"In the 1800s, some Belgian and Dutch cultivators started experimenting with the placement of glass plates against fruit walls, and discovered that this could further boost crop growth. This method gradually developed into the greenhouse, built against a fruit wall. In the Dutch Westland region, the first of these greenhouses were built around 1850. By 1881, some 22 km of the 178 km of fruit walls in the westland was under glass.
These greenhouse structures became larger and more sophisticated over time, but they all kept benefitting from the thermal mass of the fruit wall, which stored heat from the sun for use at night. In addition, many of these structures were provided with insulating mats that could be rolled out over the glass cover at night or during cold, cloudy weather. In short, the early greenhouse was a passive solar building."
Henry Jabel wrote:I liked the serpentine wall, all the victorian walled gardens I have seen have had straight walls so it was interesting to find out they were making use of patterns in wall design even back then.
yeah i like those best too. i also like how they explain that the shaped walls have a better structural integrity...due to the curves...
This thread got me to thinking about my observations on trying to get the microclimate for different kinds of plants.
I am at 47 degrees north but relatively mild winters because of the marine influence. Some things like greens and peas suffer if thy get overheated by afternoon sun so having them on the east side of a heat storing wall works good.
Other plants like tomatoes and peppers seem to thrive in the afternoon heat and do well on the west side of the wall but benefit from the cooler morning because they don't pollinate well when they get too hot.
The long clear sky summer days hear is too much light for some plants so with a north/south wall it cuts the day in half. In the winter the day is too short and the sun angle is too low but the vertical south end of the greenhouse gets enough light. I have been packing all my wicking barrels into the greenhouse in the winter even though they are not growing anything to the north thy supply additional mass to temper the temperature swing. but I grow things all winter in the ones on the south end.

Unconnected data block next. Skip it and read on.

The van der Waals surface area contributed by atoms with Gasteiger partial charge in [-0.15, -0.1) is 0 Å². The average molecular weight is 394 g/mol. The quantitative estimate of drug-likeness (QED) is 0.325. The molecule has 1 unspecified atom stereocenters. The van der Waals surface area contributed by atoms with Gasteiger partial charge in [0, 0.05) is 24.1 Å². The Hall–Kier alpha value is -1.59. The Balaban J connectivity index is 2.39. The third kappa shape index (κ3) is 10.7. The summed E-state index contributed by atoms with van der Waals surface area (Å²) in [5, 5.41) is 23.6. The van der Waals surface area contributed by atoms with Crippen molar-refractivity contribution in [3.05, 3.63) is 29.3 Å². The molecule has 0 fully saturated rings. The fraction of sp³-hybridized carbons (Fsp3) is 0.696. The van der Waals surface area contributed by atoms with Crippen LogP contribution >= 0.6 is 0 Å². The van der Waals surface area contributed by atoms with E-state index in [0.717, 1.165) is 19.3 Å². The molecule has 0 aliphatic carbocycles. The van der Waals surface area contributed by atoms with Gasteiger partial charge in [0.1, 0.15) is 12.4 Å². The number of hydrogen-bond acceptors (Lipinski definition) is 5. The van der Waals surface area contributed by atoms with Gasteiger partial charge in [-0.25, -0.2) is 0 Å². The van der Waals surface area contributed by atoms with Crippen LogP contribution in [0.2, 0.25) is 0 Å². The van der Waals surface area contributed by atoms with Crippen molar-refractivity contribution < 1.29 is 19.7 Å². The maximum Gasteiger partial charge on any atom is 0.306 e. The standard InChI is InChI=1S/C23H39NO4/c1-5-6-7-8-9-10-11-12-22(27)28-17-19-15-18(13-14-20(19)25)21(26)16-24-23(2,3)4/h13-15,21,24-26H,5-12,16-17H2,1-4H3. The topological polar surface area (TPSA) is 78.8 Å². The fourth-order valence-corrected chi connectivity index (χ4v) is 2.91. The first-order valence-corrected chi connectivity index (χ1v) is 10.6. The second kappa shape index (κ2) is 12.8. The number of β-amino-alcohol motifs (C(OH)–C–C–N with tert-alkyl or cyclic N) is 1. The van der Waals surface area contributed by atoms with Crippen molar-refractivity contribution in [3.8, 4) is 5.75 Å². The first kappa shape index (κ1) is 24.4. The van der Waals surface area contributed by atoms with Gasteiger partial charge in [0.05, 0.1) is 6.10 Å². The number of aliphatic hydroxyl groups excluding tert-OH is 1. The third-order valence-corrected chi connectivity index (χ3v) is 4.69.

Some random thoughts about adapting greenhouse design to match your latitude and temperature extremes.
yes i love this idea - both extremely simple and completely genius !
Hans post above makes me think of the benefits of a high hugel bed, vertical gardening, terracing and other strategies, which will also create warmer micro climates for stretching the growing zones.
i have been in transition lately, and suddenly think i might move to a zone 5a growing zone....coming from a hot zone 8, and previously a mild zone 9...well this is quite a different situation. i will have to relearn gardening again if i do take the plunge and relocate to a cold zone. its got me visioning the perfect high thermal mass/ earth bermed or undergroundgreenhouse again, been doing a bit of reading...
trying to dream up a way to bring some of my sensitive zone 8 plants with me...IF i do end up moving...
love the whole maze of the multiple walls in those pics...it would take quite a team effort to reproduce something like that on a massive scale. but all those thermal mass warmth collectors all built up together could make a place 2-3 zones warmer....
even on a small scale with hugels and terraced levels and such, some things built up to also hold up mats and blankets and such....well that is something but not quite up to the heat gain of the massive fruit walls all joined together for acres and acres....
Along my front driveway (concrete) there's a long narrow flowerbed. Behind the flowerbed is a 30 inch high rock retaining wall (because the yard is higher than the driveway). That flowerbed never quite freezes, not even after a month of -20F temps. I pitch snow over it from the driveway, which insulates too, but so much heat comes out of the dirt behind the rocks that it melts holes in the snow, with enough warmth to feel with your hand.
So now I'm thinkin' a series of rocked-in trenches might make a nice footing for self-heating greenhouses.